From this, Mr. Viswanatha Rao says that inasmuch as in the prior proceedings the Court has gone into the question of bona fides and decided against the landlord, the dismissal is both on the ground of Section 10(4) and also alter considering the bona fide nature of the claim made by the landlord. In such circumstances, the Learned Counsel submits that the present application is hit by Section 19 of the present Act. The Learned Counsel also cited in Union of India v. Nanak Singh : (1970)ILLJ10SC , for the very same proposition. Mr. Viswanatha Rao also read Veerasami Mudali v. Palamappan : (1924)46MLJ515 and pointed out that the lower appellate Court has misconstrued the said decision. According to this decision, a Bench of our High Court has held that even though the suit has been dismissed for wan t of notice, the finding as regards the other aspects of the case will constitute res judicata in the subsequent proceedings filed after valid notice contemplated under the Act. With these submissions, the Learned Counsel for the petitioner herein submits that the present application for eviction is clearly barred under Section 19 of the Act.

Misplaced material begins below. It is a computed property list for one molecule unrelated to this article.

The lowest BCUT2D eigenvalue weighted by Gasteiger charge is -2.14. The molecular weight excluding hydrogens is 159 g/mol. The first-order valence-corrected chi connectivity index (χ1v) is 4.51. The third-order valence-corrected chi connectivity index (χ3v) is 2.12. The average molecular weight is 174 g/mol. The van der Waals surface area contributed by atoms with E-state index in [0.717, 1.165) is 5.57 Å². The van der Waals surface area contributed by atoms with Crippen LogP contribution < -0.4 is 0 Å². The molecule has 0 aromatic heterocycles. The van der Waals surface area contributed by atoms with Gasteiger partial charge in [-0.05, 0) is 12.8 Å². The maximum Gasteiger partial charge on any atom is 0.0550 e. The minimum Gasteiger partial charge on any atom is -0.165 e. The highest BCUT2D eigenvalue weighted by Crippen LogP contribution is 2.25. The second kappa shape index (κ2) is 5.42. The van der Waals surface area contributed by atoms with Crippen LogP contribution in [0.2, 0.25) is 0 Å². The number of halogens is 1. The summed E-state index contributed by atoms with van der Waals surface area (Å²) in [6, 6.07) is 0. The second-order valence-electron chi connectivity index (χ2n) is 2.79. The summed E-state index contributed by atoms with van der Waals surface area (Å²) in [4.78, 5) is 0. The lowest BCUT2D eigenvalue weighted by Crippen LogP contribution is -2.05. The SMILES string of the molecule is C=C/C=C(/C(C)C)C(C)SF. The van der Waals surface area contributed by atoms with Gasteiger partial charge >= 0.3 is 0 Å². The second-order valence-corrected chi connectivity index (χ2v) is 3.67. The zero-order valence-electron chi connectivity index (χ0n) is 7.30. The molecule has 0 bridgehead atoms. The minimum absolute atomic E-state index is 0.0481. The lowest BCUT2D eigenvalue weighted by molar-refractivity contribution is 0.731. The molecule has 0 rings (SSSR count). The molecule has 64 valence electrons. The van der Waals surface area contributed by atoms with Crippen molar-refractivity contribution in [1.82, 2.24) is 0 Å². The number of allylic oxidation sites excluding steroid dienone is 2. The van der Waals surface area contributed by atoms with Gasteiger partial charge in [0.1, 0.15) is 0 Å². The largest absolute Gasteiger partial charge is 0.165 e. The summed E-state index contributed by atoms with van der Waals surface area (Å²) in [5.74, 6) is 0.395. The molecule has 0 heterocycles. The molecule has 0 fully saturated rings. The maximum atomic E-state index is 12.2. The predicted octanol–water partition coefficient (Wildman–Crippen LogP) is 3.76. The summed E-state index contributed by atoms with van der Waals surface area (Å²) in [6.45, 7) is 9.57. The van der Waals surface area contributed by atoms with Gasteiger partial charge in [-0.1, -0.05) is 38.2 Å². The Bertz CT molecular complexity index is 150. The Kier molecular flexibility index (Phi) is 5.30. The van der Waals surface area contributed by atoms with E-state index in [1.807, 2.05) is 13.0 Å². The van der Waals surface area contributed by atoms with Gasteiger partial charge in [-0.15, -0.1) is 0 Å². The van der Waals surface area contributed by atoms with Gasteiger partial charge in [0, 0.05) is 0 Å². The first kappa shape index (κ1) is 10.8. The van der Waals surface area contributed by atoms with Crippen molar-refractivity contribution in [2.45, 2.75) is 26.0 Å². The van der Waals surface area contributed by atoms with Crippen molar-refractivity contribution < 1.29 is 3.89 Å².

7. Mr. Pichai, the Learned Counsel appearing for the respondent submitted that Shankarlal v. Hiralal A.I.R. 1950 P.C. 80, clearly states that a finding which is unnecessary for the disposal of the suit in respect of an issue raised will not be res judicata in a subsequent proceeding. In that Privy Council case, the Board has confirmed the finding of the Bench of the Calcutta High Court wherein it was held 'that inasmuch as the Subordinate Judge in the Dhanbad suit had held that that suit did not lie by reason of the failure to comply with Section. 80, Civil Procedure Code, he was bound to dismiss the suit under Order 7, Rule 11 of the Code and the findings of the Court on the merits were obiter and could not support a plea of res judicata'. This decision, according to Mr. Pichai, has not been overruled in Gangappa v. Rachawma : 2SCR691 , though it has been referred. Mr. Pichai next cited Mathura Prasad v. Dossibhai : 3SCR830 . In that decision, it has been held:
A question of jurisdiction of the Court, or of procedure, or a pure question of law unrelated to the right of the parties to a previous suit, is not res judicata in the subsequent suit. Rankin, C.J. observed in Tarini Charan Bhattacharjee v. Kedar Nath Haldar : AIR1928Cal777 :
The object of the doctrine of res judicata is not to fasten upon parties special principles of law as applicable to them inter se, but to ascertain their rights and the facts upon which these rights directly and substantially depend; and to prevent this ascertainment from becoming nugatory by precluding the parties from reopening or recon testing that which has been finally decided.